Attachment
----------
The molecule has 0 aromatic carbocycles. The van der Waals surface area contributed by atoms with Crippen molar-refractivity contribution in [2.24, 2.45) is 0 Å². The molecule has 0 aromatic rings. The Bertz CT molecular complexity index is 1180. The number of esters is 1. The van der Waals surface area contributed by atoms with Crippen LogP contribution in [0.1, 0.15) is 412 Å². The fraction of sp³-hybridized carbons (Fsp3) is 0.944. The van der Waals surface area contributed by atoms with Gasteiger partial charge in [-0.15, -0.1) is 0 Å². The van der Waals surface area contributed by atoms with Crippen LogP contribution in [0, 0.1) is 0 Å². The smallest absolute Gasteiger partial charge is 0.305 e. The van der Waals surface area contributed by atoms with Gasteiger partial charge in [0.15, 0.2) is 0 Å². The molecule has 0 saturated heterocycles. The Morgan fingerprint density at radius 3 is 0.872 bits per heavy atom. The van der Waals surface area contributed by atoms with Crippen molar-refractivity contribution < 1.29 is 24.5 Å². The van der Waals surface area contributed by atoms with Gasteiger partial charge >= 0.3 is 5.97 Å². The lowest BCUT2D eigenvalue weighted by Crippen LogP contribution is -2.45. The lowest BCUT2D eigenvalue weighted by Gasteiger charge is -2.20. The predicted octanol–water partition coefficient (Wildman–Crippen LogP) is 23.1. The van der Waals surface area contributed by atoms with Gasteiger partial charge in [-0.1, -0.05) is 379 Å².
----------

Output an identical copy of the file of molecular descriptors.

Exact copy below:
The molecule has 0 aromatic carbocycles. The van der Waals surface area contributed by atoms with Crippen molar-refractivity contribution in [2.24, 2.45) is 0 Å². The molecule has 0 aromatic rings. The Bertz CT molecular complexity index is 1180. The number of esters is 1. The van der Waals surface area contributed by atoms with Crippen LogP contribution in [0.1, 0.15) is 412 Å². The fraction of sp³-hybridized carbons (Fsp3) is 0.944. The van der Waals surface area contributed by atoms with Gasteiger partial charge in [-0.15, -0.1) is 0 Å². The van der Waals surface area contributed by atoms with Crippen LogP contribution in [0, 0.1) is 0 Å². The smallest absolute Gasteiger partial charge is 0.305 e. The van der Waals surface area contributed by atoms with Gasteiger partial charge in [0.15, 0.2) is 0 Å². The molecule has 0 saturated heterocycles. The Morgan fingerprint density at radius 3 is 0.872 bits per heavy atom. The van der Waals surface area contributed by atoms with Crippen molar-refractivity contribution < 1.29 is 24.5 Å². The van der Waals surface area contributed by atoms with Gasteiger partial charge >= 0.3 is 5.97 Å². The lowest BCUT2D eigenvalue weighted by Crippen LogP contribution is -2.45. The lowest BCUT2D eigenvalue weighted by Gasteiger charge is -2.20. The predicted octanol–water partition coefficient (Wildman–Crippen LogP) is 23.1. The van der Waals surface area contributed by atoms with Gasteiger partial charge in [-0.1, -0.05) is 379 Å².